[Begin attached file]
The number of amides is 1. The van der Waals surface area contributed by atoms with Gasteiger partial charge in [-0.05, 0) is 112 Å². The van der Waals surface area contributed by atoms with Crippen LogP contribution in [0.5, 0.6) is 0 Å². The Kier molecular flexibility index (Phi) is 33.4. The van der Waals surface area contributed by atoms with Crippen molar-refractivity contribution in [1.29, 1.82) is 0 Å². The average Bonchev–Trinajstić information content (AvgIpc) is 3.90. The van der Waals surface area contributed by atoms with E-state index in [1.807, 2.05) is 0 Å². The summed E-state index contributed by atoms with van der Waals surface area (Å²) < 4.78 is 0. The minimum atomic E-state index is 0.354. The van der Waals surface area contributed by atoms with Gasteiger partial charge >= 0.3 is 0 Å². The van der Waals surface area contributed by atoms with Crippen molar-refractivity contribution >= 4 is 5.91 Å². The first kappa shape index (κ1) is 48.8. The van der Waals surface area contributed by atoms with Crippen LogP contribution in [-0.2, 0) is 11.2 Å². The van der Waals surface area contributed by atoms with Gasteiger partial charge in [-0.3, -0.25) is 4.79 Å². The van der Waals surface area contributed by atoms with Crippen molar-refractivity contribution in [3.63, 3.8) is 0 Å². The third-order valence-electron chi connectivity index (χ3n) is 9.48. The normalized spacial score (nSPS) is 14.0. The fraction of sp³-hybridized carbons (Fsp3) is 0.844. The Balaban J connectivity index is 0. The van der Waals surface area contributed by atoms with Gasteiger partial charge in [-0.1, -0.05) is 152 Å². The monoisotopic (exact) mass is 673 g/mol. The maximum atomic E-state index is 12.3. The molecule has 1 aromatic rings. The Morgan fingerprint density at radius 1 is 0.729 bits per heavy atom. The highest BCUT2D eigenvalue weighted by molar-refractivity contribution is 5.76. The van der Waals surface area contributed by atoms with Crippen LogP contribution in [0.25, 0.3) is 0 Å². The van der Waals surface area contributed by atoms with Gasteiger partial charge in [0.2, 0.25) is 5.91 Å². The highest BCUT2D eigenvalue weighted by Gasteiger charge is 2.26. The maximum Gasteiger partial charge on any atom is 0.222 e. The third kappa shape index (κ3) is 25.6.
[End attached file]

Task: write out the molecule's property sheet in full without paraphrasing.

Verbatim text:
The number of amides is 1. The van der Waals surface area contributed by atoms with Gasteiger partial charge in [-0.05, 0) is 112 Å². The van der Waals surface area contributed by atoms with Crippen LogP contribution in [0.5, 0.6) is 0 Å². The Kier molecular flexibility index (Phi) is 33.4. The van der Waals surface area contributed by atoms with Crippen molar-refractivity contribution in [1.29, 1.82) is 0 Å². The average Bonchev–Trinajstić information content (AvgIpc) is 3.90. The van der Waals surface area contributed by atoms with E-state index in [1.807, 2.05) is 0 Å². The summed E-state index contributed by atoms with van der Waals surface area (Å²) < 4.78 is 0. The minimum atomic E-state index is 0.354. The van der Waals surface area contributed by atoms with Gasteiger partial charge >= 0.3 is 0 Å². The van der Waals surface area contributed by atoms with Crippen molar-refractivity contribution >= 4 is 5.91 Å². The first kappa shape index (κ1) is 48.8. The van der Waals surface area contributed by atoms with Crippen LogP contribution in [-0.2, 0) is 11.2 Å². The van der Waals surface area contributed by atoms with Gasteiger partial charge in [-0.3, -0.25) is 4.79 Å². The van der Waals surface area contributed by atoms with Crippen molar-refractivity contribution in [3.63, 3.8) is 0 Å². The third-order valence-electron chi connectivity index (χ3n) is 9.48. The normalized spacial score (nSPS) is 14.0. The fraction of sp³-hybridized carbons (Fsp3) is 0.844. The Balaban J connectivity index is 0. The van der Waals surface area contributed by atoms with Gasteiger partial charge in [-0.1, -0.05) is 152 Å². The monoisotopic (exact) mass is 673 g/mol. The maximum atomic E-state index is 12.3. The molecule has 1 aromatic rings. The Morgan fingerprint density at radius 1 is 0.729 bits per heavy atom. The highest BCUT2D eigenvalue weighted by molar-refractivity contribution is 5.76. The van der Waals surface area contributed by atoms with Crippen LogP contribution in [0.25, 0.3) is 0 Å². The van der Waals surface area contributed by atoms with Gasteiger partial charge in [0.2, 0.25) is 5.91 Å². The highest BCUT2D eigenvalue weighted by Gasteiger charge is 2.26. The maximum Gasteiger partial charge on any atom is 0.222 e. The third kappa shape index (κ3) is 25.6.